LI – eavesdropping improves foreign language listening skills
“Eavesdropping” as a way of practicing foreign language listening skills.
Recently I was asked for suggestions on how to improve foreign language skills outside the classroom.
The hardest part of learning a foreign language is not the conversations on politics, art, literature, history, etc. The hardest part is the personal exchanges involving “he said,” “she wants to,” “they might go,” “if it rains, we will probably …,” and similar conversations.
Therefore, I think eavesdropping, unobtrusively, on a conversation in a foreign language you are learning is an excellent way to improve aural skills. I mean on the bus, in coffee shops, on line in a supermarket, at a restaurant, at a sports event; not through walls or listening to personal phone conversations. You hear the language as it is really spoken. Just do not jump to conclusions.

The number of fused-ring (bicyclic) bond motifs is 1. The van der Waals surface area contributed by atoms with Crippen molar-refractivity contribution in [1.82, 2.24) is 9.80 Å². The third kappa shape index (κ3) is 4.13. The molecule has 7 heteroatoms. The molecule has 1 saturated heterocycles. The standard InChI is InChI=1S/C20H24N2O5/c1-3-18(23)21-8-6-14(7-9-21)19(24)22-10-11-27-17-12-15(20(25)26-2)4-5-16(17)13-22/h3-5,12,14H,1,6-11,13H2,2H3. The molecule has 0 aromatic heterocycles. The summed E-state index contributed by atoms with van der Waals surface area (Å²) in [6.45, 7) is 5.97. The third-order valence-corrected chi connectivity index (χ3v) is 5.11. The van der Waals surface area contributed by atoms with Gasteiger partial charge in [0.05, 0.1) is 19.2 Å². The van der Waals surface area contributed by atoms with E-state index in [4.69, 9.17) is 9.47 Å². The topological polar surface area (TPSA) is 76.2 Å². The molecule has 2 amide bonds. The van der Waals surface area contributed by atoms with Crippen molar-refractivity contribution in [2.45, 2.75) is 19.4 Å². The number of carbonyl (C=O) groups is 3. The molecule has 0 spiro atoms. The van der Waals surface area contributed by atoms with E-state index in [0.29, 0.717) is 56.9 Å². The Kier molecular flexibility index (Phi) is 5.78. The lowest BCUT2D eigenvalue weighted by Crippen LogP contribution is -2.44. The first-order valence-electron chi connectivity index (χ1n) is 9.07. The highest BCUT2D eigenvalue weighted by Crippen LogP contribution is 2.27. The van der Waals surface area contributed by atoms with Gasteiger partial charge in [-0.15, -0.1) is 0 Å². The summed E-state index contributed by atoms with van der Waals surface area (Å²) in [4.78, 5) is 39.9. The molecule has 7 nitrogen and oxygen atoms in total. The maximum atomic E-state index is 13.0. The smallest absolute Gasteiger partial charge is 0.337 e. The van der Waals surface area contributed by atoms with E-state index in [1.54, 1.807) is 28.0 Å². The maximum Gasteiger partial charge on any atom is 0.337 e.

I would love the feedback. Have you ever done that?
Some people objected to my use of the word “eavesdropping.”
Just to make sure people understand. I meant to listen to the conversations and see if you could understand the conversation from the point of view of “he said, she said, they might, etc.,” vocabulary, idioms, etc. Not from the point of listening to content. Most people understood this, a few did not.